LETTERS: Hair for hunting hunters untingfor huhuntingihus

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The Independent Online
Sir: Christopher Hill (Letters, 16 October) quite rightly offers Elaine Morgan's theory as an alternative to the Savannah orthodoxy on human evolution, but misrepresents much of it.

Hairlessness lets us lose heat very rapidly, so we can run for very long periods, far longer than any other hunting mammal. Further, the pinnipeds (seals etc) are all covered in hair, and are conspicuously aquatic. Neoteny is common in higher mammals, particularly predators and primates.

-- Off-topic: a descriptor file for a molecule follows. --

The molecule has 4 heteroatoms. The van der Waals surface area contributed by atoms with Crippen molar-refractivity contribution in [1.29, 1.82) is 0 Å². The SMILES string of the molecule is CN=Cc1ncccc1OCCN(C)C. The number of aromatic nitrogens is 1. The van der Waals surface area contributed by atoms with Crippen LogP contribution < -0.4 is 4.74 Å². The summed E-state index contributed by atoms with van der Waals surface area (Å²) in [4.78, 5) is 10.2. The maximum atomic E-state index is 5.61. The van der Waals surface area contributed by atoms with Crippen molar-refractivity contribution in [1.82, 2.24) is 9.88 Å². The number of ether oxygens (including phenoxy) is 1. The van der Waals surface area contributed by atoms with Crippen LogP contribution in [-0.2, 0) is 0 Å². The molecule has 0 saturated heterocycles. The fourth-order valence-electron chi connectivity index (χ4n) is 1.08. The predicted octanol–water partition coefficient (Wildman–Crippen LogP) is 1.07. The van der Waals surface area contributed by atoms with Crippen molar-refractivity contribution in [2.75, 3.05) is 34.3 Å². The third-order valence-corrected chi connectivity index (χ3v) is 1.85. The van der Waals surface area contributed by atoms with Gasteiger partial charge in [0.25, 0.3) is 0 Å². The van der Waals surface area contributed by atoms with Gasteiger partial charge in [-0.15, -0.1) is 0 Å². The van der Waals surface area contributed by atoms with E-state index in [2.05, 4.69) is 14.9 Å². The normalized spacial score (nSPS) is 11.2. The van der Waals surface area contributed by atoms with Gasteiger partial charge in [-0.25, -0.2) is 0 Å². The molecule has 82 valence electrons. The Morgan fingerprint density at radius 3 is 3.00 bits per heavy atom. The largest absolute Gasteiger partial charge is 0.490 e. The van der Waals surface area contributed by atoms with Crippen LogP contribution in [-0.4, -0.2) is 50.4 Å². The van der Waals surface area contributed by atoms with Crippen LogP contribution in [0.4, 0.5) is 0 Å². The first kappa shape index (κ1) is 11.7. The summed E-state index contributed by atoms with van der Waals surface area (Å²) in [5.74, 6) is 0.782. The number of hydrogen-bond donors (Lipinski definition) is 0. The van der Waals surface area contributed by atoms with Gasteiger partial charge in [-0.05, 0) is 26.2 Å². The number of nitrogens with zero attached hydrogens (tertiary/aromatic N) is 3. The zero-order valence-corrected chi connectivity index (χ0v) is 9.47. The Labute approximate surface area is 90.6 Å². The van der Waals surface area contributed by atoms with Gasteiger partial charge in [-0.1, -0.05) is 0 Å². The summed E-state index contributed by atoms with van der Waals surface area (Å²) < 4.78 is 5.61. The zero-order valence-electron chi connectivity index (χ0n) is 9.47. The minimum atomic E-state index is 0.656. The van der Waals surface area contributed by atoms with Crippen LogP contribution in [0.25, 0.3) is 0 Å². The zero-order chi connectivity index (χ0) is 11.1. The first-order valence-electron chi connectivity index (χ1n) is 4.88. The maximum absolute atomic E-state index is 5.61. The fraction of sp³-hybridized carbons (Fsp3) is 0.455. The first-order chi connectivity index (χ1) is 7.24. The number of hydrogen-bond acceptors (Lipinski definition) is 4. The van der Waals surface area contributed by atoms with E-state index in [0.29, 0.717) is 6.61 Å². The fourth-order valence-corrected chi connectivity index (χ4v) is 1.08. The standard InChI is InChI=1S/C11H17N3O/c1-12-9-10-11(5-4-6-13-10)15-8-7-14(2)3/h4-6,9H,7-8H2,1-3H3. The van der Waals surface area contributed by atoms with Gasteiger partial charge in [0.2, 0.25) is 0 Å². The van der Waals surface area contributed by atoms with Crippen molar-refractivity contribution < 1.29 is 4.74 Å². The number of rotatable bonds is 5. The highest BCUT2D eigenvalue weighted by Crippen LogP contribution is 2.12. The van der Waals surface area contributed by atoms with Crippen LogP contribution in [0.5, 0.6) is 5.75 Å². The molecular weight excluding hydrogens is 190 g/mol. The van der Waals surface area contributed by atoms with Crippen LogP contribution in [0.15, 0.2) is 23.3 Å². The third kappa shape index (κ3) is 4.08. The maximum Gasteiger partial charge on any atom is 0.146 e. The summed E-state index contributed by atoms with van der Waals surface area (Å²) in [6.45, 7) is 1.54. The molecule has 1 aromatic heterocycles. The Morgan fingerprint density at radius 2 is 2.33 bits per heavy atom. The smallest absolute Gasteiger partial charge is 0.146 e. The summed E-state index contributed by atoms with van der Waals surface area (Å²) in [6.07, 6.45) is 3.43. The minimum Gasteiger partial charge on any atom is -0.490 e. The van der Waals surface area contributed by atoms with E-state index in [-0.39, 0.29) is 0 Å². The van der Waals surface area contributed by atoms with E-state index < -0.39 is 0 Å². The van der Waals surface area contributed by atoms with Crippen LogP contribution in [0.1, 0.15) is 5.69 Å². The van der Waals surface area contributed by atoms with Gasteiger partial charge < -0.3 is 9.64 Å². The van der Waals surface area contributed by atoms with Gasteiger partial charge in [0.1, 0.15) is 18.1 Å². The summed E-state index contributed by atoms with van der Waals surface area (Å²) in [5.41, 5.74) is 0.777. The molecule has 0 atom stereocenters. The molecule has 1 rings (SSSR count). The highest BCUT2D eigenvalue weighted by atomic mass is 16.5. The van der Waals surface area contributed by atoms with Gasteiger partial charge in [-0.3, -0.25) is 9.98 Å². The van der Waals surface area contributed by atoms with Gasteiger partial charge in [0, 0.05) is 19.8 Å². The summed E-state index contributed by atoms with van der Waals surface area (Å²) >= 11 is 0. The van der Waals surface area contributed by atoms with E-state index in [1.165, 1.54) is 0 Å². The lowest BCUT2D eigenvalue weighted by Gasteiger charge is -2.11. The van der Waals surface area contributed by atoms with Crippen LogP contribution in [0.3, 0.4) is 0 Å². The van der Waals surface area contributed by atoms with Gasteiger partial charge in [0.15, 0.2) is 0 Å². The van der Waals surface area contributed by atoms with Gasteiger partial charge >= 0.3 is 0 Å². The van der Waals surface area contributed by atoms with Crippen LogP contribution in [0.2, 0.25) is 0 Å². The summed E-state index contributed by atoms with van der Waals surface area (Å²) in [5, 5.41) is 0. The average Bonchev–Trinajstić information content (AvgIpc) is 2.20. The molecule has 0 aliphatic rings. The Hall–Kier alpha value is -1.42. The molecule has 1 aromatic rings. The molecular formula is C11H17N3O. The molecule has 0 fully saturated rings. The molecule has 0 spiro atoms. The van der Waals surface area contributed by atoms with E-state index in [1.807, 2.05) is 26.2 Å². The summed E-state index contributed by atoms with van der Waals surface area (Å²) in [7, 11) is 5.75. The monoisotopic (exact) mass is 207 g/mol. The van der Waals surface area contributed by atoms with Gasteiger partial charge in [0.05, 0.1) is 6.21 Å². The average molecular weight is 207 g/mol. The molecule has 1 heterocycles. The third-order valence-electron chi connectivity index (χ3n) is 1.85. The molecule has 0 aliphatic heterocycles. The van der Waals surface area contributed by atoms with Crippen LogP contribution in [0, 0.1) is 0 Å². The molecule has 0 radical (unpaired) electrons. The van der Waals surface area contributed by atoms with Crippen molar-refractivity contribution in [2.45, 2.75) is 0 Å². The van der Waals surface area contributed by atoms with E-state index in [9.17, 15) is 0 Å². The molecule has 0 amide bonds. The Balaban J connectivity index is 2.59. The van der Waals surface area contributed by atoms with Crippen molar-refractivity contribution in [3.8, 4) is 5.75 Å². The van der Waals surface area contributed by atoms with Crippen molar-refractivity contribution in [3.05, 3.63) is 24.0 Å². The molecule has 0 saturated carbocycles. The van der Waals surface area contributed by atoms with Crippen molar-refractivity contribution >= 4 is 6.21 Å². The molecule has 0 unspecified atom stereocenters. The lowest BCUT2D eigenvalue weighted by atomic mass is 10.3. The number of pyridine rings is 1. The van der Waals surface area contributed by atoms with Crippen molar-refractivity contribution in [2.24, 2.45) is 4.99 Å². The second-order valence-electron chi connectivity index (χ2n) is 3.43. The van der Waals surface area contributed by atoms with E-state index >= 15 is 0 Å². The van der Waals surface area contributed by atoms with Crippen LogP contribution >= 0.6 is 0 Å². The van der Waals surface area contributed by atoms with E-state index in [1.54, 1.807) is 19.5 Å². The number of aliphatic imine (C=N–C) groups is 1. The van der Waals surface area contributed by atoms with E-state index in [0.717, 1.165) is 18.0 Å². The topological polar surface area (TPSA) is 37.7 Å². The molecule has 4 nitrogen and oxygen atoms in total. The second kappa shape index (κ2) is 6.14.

In fact, most of the reasons he cites are actually good evidence for our hunting (carnivorous) past. There are much better pieces of evidence for our semi-aquatic ancestry.

For example, for proper neural development we need fatty acids found in large quantities only in fish: no other primate has this dependency.

If new-born babies are submerged in water, they automatically hold their breath, and reflexively tilt their heads up as they are brought to the surface.

Finally, though Elaine Morgan's views are not yet entirely orthodox, a substantial minority of biologists now accept them.


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